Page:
French hosting company ViFiB thinks it can save on expensive data center space by placing its servers in homes and offices with broadband Internet access, putting it somewhere between cloud computing services such as Amazon Web Services and distributed computing projects such as SETI@home.
By distributing its servers across France, ViFiB hopes to avoid creating the single point of failure that a data center might become during a major power outage. ViFiB’s customers will have to implement their own redundancy and security strategies on top of the servers it provides, although ViFiB will provide advice on how to do this. It should be possible to build an online service with five-nines (99.999 percent) availability, even though individual servers may only be available 99 percent of the time, according to ViFiB co-founder Jean-Paul Smets.
ViFiB will rent out a virtual machine with 1GB of RAM and 10GB of solid-state disk (SSD) storage space, running on one core of an 8-core Intel i7 860 processor, for around €8 (US$9.70) per month.
ViFiB is looking for people willing to plug two high-end PCs into their Internet connection and electricity supply. In return, ViFiB will pay up to €30 per month to subsidize the cost of the FTTH (fiber-to-the-home) Internet connection necessary to guarantee fast access.
There are a few conditions: Subscribers must have a fiber Internet connection with an IPv6 address, and must pay the electricity bill for the servers. ViFiB estimates that will come to around €10 per server per month. For the many French homes with electric heating, though, the waste heat from the servers would reduce the heating bill by a corresponding amount for around six months of the year. That makes ViFiB more environmentally friendly than most data centers, which pay for servers to heat the air, and then pay even more for air conditioners to cool it, Smets said.
So far, only one French ISP, Free.fr, offers a fiber connection meeting ViFiB’s requirements. Its FTTH service costs €29.90 a month, offering download speeds of up to 100M bps (bits per second), and upload speeds, more relevant for hosting operations, of up to 50M bps.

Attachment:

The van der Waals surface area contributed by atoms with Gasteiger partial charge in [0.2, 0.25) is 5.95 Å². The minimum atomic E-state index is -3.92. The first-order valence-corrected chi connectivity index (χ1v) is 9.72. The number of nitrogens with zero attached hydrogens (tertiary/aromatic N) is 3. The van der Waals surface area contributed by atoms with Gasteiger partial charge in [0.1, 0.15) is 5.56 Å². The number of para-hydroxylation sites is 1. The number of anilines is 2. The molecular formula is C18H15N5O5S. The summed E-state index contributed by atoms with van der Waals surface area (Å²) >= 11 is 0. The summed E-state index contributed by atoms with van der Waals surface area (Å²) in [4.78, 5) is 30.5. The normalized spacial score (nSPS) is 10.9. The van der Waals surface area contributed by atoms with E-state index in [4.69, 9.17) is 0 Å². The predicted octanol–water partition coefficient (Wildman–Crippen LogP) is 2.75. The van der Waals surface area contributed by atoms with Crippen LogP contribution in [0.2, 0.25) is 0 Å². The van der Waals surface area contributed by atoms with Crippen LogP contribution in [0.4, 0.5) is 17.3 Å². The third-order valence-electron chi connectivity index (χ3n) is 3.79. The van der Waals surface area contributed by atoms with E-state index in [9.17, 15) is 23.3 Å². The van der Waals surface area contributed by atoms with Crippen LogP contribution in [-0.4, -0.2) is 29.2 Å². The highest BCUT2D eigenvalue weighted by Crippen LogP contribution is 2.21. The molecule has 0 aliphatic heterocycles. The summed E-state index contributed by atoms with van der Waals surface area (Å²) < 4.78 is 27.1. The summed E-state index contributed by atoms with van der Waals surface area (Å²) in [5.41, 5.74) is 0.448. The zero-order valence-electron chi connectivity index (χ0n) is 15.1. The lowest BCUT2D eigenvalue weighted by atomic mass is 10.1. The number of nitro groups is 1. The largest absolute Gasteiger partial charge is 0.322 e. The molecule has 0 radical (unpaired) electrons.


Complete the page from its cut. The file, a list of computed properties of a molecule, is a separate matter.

Although the terms and conditions of Free’s home Internet access forbid reselling the service, Smets doesn’t see that as a problem. “We’re selling computational power, not Internet access,” he said, which makes the activity no different to distributed computation applications such as SETI@home.
ViFib is starting small: Last week, it had placed just a handful of its initial batch of 50 servers.
While Smets has plenty of would-be hosts, few of them have FTTH connections, he said.
Around 860,000 French homes were within reach of a fiber connection by the end of March, a number increasing by around 8 percent each quarter, according to the French telecommunications regulator. However, there were only 75,000 FTTH subscribers, compared to around 18.8 million DSL subscribers, Arcep said.
Its first customer will be TioLive, a hosted ERP company also run by Smets.
“I no longer have any faith in centralized hosting systems,” he said. “With this, we can go further in terms of reliability than data centers let us today.”
After France, Smets has his sights set on Japan, another country where TioLive has an office. Fiber access is faster and more common there than in France, and while data centers in Japan pay around twice as much for their electricity as those in France, prices for hosting services there are even higher, he said.
Peter Sayer covers open source software, European intellectual property legislation and general technology breaking news for IDG News Service. Send comments and news tips to Peter at firstname.lastname@example.org.